JERUSALEM — Israelis rushed to get government-issue gas masks Wednesday, the latest sign of mounting fears that Syria's chemical weapons stockpiles could be used against them as the crisis there deepens.
Until a few days ago, the possibility of getting dragged into Syria's civil war was not a major issue in Israel, where leaders have had a laser-like focus on the potential threat posed by Iran's suspected nuclear program. That changed when Syrian President Bashar Assad's grip on his country turned more doubtful last week, after startling military gains by rebels and a bomb attack that killed four top officials.
Syria threatened Monday to unleash chemical and biological weapons if the country faces a foreign attack; Syria is thought to have nerve agents as well as mustard gas.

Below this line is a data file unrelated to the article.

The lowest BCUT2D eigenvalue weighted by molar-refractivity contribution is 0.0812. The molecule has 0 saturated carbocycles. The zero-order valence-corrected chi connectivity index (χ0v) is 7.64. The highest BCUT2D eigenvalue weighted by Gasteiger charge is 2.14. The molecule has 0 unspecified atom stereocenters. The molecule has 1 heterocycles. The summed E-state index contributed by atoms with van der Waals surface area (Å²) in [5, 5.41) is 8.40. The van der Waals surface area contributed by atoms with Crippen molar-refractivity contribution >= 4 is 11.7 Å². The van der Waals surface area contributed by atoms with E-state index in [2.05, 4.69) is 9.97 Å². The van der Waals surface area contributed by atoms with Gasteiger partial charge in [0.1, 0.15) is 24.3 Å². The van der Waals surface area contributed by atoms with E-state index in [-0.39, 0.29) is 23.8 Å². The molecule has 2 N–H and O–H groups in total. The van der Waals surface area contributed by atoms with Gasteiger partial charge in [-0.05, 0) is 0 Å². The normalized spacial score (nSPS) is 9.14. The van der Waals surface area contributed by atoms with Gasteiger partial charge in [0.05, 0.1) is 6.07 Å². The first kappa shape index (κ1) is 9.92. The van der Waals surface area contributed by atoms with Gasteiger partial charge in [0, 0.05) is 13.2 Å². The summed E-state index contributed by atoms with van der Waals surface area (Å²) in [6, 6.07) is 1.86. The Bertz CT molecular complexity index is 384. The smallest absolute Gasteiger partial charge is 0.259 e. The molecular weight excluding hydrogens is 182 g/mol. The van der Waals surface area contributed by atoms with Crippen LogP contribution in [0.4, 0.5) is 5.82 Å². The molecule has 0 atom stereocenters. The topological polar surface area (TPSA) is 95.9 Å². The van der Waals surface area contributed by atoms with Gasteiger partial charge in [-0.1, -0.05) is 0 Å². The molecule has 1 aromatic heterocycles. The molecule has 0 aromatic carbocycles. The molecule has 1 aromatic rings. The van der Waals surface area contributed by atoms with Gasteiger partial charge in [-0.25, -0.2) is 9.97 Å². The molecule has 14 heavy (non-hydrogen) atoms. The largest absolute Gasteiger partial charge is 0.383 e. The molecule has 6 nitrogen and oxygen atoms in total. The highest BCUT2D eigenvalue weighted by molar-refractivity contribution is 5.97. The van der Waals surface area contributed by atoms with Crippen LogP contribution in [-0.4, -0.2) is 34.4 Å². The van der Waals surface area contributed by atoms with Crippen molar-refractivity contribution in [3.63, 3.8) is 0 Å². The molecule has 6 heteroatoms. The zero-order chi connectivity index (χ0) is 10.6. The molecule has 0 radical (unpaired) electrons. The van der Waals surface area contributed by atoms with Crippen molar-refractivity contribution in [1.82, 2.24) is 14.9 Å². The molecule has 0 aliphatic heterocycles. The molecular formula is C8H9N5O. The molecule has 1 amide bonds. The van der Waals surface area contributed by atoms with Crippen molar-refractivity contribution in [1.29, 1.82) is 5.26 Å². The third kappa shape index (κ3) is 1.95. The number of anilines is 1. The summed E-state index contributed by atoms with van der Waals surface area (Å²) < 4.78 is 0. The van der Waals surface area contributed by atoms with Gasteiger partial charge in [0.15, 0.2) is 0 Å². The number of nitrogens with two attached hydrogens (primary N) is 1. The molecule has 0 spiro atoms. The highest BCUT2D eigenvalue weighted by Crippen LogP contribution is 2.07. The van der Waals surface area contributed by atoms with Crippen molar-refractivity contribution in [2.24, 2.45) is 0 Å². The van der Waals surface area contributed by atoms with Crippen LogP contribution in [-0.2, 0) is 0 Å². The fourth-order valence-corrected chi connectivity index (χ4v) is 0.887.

Israeli officials are more worried about the possibility that the weapons could fall into the hands of Islamic militants from Lebanon's Hezbollah or other groups should the regime fall.
"For us, that's a casus belli, or red line," Israeli Foreign Minister Avigdor Lieberman said Wednesday. He told Israel Radio that the government would act immediately to prevent that from happening as tensions rise along Israel's northern border.
The fighting also has hit too close for comfort with the thud of exploding mortar shells on Syrian territory near the Israeli-annexed Golan Heights, captured from Syria in 1967.
Some Israeli officials fear that a power vacuum in Damascus could turn the Golan into a haven for militant groups, much as Egypt's lawless Sinai Peninsula has attracted a variety of anti-Israel radicals since the fall of longtime Egyptian leader Hosni Mubarak.